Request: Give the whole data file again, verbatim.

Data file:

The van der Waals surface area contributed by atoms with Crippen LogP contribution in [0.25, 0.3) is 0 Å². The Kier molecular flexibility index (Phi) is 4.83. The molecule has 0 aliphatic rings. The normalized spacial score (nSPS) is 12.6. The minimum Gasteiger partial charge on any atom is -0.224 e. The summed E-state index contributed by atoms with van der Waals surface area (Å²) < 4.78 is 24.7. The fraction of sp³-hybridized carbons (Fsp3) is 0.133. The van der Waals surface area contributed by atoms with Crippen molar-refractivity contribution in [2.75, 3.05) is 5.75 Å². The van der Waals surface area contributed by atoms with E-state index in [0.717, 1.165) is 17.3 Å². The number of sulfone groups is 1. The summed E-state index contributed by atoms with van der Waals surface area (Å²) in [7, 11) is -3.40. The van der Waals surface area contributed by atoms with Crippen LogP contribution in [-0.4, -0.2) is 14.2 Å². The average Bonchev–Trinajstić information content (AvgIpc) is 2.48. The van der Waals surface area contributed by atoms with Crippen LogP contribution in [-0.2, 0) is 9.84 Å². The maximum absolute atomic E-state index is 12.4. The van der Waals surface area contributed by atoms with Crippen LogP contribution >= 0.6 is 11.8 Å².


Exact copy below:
The van der Waals surface area contributed by atoms with Crippen LogP contribution in [0.25, 0.3) is 0 Å². The Kier molecular flexibility index (Phi) is 4.83. The molecule has 0 aliphatic rings. The normalized spacial score (nSPS) is 12.6. The minimum Gasteiger partial charge on any atom is -0.224 e. The summed E-state index contributed by atoms with van der Waals surface area (Å²) < 4.78 is 24.7. The fraction of sp³-hybridized carbons (Fsp3) is 0.133. The van der Waals surface area contributed by atoms with Crippen molar-refractivity contribution in [2.75, 3.05) is 5.75 Å². The van der Waals surface area contributed by atoms with E-state index in [0.717, 1.165) is 17.3 Å². The number of sulfone groups is 1. The summed E-state index contributed by atoms with van der Waals surface area (Å²) in [7, 11) is -3.40. The van der Waals surface area contributed by atoms with Crippen LogP contribution in [-0.4, -0.2) is 14.2 Å². The average Bonchev–Trinajstić information content (AvgIpc) is 2.48. The van der Waals surface area contributed by atoms with Crippen LogP contribution in [-0.2, 0) is 9.84 Å². The maximum absolute atomic E-state index is 12.4. The van der Waals surface area contributed by atoms with Crippen LogP contribution >= 0.6 is 11.8 Å².